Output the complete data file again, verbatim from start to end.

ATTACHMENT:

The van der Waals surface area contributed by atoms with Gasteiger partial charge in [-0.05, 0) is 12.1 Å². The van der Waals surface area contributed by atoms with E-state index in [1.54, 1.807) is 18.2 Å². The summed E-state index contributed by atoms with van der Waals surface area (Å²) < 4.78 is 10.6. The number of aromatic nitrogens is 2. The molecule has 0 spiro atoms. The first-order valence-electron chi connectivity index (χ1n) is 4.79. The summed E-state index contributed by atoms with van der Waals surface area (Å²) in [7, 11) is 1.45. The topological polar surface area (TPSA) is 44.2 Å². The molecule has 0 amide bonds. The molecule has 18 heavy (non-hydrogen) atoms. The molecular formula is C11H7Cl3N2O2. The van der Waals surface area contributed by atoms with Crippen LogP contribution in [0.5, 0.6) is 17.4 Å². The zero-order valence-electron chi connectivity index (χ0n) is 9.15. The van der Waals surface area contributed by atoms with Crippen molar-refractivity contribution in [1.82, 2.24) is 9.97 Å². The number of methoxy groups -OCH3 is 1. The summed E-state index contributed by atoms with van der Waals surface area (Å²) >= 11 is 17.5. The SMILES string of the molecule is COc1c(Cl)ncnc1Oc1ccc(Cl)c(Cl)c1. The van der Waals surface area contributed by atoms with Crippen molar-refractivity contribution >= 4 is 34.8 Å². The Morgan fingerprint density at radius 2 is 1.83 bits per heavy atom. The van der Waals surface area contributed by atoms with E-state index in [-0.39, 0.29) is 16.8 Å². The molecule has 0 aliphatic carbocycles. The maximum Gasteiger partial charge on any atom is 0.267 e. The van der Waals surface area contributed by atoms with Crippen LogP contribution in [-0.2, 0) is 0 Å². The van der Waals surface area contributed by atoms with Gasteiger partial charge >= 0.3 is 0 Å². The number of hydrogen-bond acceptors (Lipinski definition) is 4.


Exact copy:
The van der Waals surface area contributed by atoms with Gasteiger partial charge in [-0.05, 0) is 12.1 Å². The van der Waals surface area contributed by atoms with E-state index in [1.54, 1.807) is 18.2 Å². The summed E-state index contributed by atoms with van der Waals surface area (Å²) < 4.78 is 10.6. The number of aromatic nitrogens is 2. The molecule has 0 spiro atoms. The first-order valence-electron chi connectivity index (χ1n) is 4.79. The summed E-state index contributed by atoms with van der Waals surface area (Å²) in [7, 11) is 1.45. The topological polar surface area (TPSA) is 44.2 Å². The molecule has 0 amide bonds. The molecule has 18 heavy (non-hydrogen) atoms. The molecular formula is C11H7Cl3N2O2. The van der Waals surface area contributed by atoms with Crippen LogP contribution in [0.5, 0.6) is 17.4 Å². The zero-order valence-electron chi connectivity index (χ0n) is 9.15. The van der Waals surface area contributed by atoms with Crippen molar-refractivity contribution in [1.82, 2.24) is 9.97 Å². The number of methoxy groups -OCH3 is 1. The summed E-state index contributed by atoms with van der Waals surface area (Å²) >= 11 is 17.5. The SMILES string of the molecule is COc1c(Cl)ncnc1Oc1ccc(Cl)c(Cl)c1. The van der Waals surface area contributed by atoms with Crippen molar-refractivity contribution >= 4 is 34.8 Å². The Morgan fingerprint density at radius 2 is 1.83 bits per heavy atom. The van der Waals surface area contributed by atoms with E-state index in [-0.39, 0.29) is 16.8 Å². The molecule has 0 aliphatic carbocycles. The maximum Gasteiger partial charge on any atom is 0.267 e. The van der Waals surface area contributed by atoms with Crippen LogP contribution in [-0.2, 0) is 0 Å². The van der Waals surface area contributed by atoms with Gasteiger partial charge >= 0.3 is 0 Å². The number of hydrogen-bond acceptors (Lipinski definition) is 4.